INDIANAPOLIS — Michelle Grabner: Weaving Art into Life is the fitting title of Grabner’s first exhibition at an encyclopedic museum. On view at the Indianapolis Museum of Art, it features a concise selection of works for which she best is known. These include: paintings based on baby blankets, dish towels, and other domestic textiles; photographic images, some video and some still; a carpet-like installation of her woven-paper works; several metalpoint and Flashe images on gessoed tondo panels; and three constructions, fabricated from pieces of bleachers and hung with video monitors, still photographs, and more Flashe paintings.
Grabner participates in several aspects of what Arthur Danto called the Artworld. In addition to working as an artist, she’s a curator, a published critic, and an instructor at the School of the Art Institute of Chicago. At the same time, she’s a wife and a mother. But instead of pushing the personal side of her life into the background, Grabner successfully assimilates it into her art. This is a difficult, perhaps dangerous path to navigate: the domestic and personal are accorded critical attention, but more often when cast as dysfunctional. Grabner presents the domestic as a relatively positive creative force.
But I very much like what she does. I like the way she pulls — or should I say “weaves” — together such seemingly opposed motifs as Archimedean geometry and American football. I like the way she sees the Daoist largeness in the smallness of daily activities, enthusiasms, and objects. Her philosophical stance translates the mundane into things that can be isolated and recognized as art, but not so completely that their vernacular origins are lost.
For me, that balance is struck most satisfyingly by the first gallery, featuring enamel-on-panel pieces in which Grabner uses the grid as a conceptual and formal organizing principle. Grids underpin patterns in material cultures from Iran to Ghana, from Guatemala to Japan to Scotland, so I’ve always been bemused by Rosalind Krauss’s casting the grid as an evil modernist trope. Thankfully, Grabner seems to appreciate its expansive conceptual potential as well as its manifestations in homely textiles. I’m also grateful that Grabner’s recent “untitled” panel paintings revisit works from the late 1990s — Curtain Sample (1998) and Granny Square Afghan (1996), among them — rather than relegating them to the past.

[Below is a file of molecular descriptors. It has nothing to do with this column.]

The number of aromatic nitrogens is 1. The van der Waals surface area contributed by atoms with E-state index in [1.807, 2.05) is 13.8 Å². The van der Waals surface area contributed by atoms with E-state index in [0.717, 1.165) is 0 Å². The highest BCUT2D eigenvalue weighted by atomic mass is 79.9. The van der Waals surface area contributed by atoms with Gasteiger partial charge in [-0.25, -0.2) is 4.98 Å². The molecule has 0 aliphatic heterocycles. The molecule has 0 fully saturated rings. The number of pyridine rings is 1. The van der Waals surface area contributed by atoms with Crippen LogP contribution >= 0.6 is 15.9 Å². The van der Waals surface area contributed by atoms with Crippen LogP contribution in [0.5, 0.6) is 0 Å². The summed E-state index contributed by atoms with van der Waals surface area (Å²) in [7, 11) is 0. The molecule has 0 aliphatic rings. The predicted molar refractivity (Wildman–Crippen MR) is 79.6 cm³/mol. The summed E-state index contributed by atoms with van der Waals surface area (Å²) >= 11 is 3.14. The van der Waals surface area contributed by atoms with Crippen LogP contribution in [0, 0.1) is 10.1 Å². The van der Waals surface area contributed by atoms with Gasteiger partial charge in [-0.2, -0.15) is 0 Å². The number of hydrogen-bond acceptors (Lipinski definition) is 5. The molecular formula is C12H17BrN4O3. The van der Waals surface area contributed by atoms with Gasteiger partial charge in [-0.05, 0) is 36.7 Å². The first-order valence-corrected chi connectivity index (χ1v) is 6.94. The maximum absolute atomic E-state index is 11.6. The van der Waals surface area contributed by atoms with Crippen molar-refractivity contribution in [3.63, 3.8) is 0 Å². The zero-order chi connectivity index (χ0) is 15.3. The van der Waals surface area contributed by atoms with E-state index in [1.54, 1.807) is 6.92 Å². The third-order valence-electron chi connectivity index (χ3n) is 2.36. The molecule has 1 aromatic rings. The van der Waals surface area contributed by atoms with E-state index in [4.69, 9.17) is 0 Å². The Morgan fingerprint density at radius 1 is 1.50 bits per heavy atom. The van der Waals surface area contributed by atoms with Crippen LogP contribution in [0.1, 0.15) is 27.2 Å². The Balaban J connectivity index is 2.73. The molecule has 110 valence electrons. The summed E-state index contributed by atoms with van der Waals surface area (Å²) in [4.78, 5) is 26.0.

The second gallery further emphasizes Grabner’s use of grids, particularly with the carpet-like installation of colorful woven-paper works, arrayed on a room-dominating riser. In a subtle but inescapable jab at Indiana Governor Mike Pence’s hostility toward gay rights, Grabner made several rainbow-woven sheets that fit seamlessly into the quilt-like arrangement. This room also contains a small selection of tondo works, which are especially attractive: each of these mesmerizing, circular pieces embodies the process of their making, based on Grabner’s programmatic applications of Flashe or metalpoint. As such, they communicate a sense of potentially infinite generation, even as each work’s continuous edge circumscribes and delimits each round field.
The last gallery features two sculptural constructions, akin to the suspended piece at the exhibition entrance, along with two groups of framed pictures that are based on multiple generations of photographic images. The constructions are a collaborative effort between Grabner and her husband Brad Killam, and feature variously formatted images mounted to frameworks made from sections of aluminum bleacher seating. Involving, as they do, disparate elements and more than one creative perspective, these assemblages embody an unresolved tension that contrasts with the more fully integrated works described above. The photographic images also involve Grabner engaging with another person’s vision but, because she is solely responsible for their ultimate resolution, they possess a much higher degree of integration.
One grid of 10 vertically installed images is based on pictures of players for the 2014 Indianapolis Colts, originally published in the Indianapolis Star. Here, Grabner enlarges fragments of those offset-printed photographs to the point that the original images dissolve into arbitrary clumps of colored dots. Nonetheless, Grabner gives each image a title that includes the player’s number—reconnecting those inchoate jumbles with an individual identity, and offering viewers a chance to reconnect with the familiar.
The other group of works, Untitled (Nancy Holt) (2013), pays homage to another artist as well as to Grabner’s own enthusiasm for American football. It consists of 12 screenprints of photographs of television screens. Printed in black ink on white paper, they are composed of diagonal grids of millions of tiny dots that barely coalesce into blurred figures of men battling on the gridiron. Operating similarly to the Colts-derived pictures, they also connect the world of spectator sports with an Artworld increasingly devoted to the spectacular. Opening up such parallels, Grabner suggests that life has such a capacity to bemuse, captivate and outrage that art might be better off if it were devoted to more mundane ends.
Michelle Grabner: Weaving Art into Life continues at the Indianapolis Museum of Art through November 15.